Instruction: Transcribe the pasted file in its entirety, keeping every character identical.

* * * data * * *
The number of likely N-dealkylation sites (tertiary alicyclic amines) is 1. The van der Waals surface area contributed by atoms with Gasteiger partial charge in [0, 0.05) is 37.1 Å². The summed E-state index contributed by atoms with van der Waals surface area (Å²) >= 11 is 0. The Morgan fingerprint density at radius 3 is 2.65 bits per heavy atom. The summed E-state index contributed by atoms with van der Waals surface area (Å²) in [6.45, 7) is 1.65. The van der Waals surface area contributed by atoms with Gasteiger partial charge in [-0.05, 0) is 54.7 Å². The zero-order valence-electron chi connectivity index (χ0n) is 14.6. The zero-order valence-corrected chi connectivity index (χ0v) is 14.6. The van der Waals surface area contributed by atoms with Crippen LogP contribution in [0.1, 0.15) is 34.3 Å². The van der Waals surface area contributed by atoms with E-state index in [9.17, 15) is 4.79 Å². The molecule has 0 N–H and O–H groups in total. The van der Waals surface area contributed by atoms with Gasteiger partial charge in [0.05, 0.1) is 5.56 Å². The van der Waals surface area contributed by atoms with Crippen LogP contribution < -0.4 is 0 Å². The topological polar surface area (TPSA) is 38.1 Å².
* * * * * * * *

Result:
The number of likely N-dealkylation sites (tertiary alicyclic amines) is 1. The van der Waals surface area contributed by atoms with Gasteiger partial charge in [0, 0.05) is 37.1 Å². The summed E-state index contributed by atoms with van der Waals surface area (Å²) >= 11 is 0. The Morgan fingerprint density at radius 3 is 2.65 bits per heavy atom. The summed E-state index contributed by atoms with van der Waals surface area (Å²) in [6.45, 7) is 1.65. The van der Waals surface area contributed by atoms with Gasteiger partial charge in [-0.05, 0) is 54.7 Å². The zero-order valence-electron chi connectivity index (χ0n) is 14.6. The zero-order valence-corrected chi connectivity index (χ0v) is 14.6. The van der Waals surface area contributed by atoms with Crippen LogP contribution in [0.1, 0.15) is 34.3 Å². The van der Waals surface area contributed by atoms with E-state index in [9.17, 15) is 4.79 Å². The molecule has 0 N–H and O–H groups in total. The van der Waals surface area contributed by atoms with Gasteiger partial charge in [0.05, 0.1) is 5.56 Å². The van der Waals surface area contributed by atoms with Crippen LogP contribution < -0.4 is 0 Å². The topological polar surface area (TPSA) is 38.1 Å².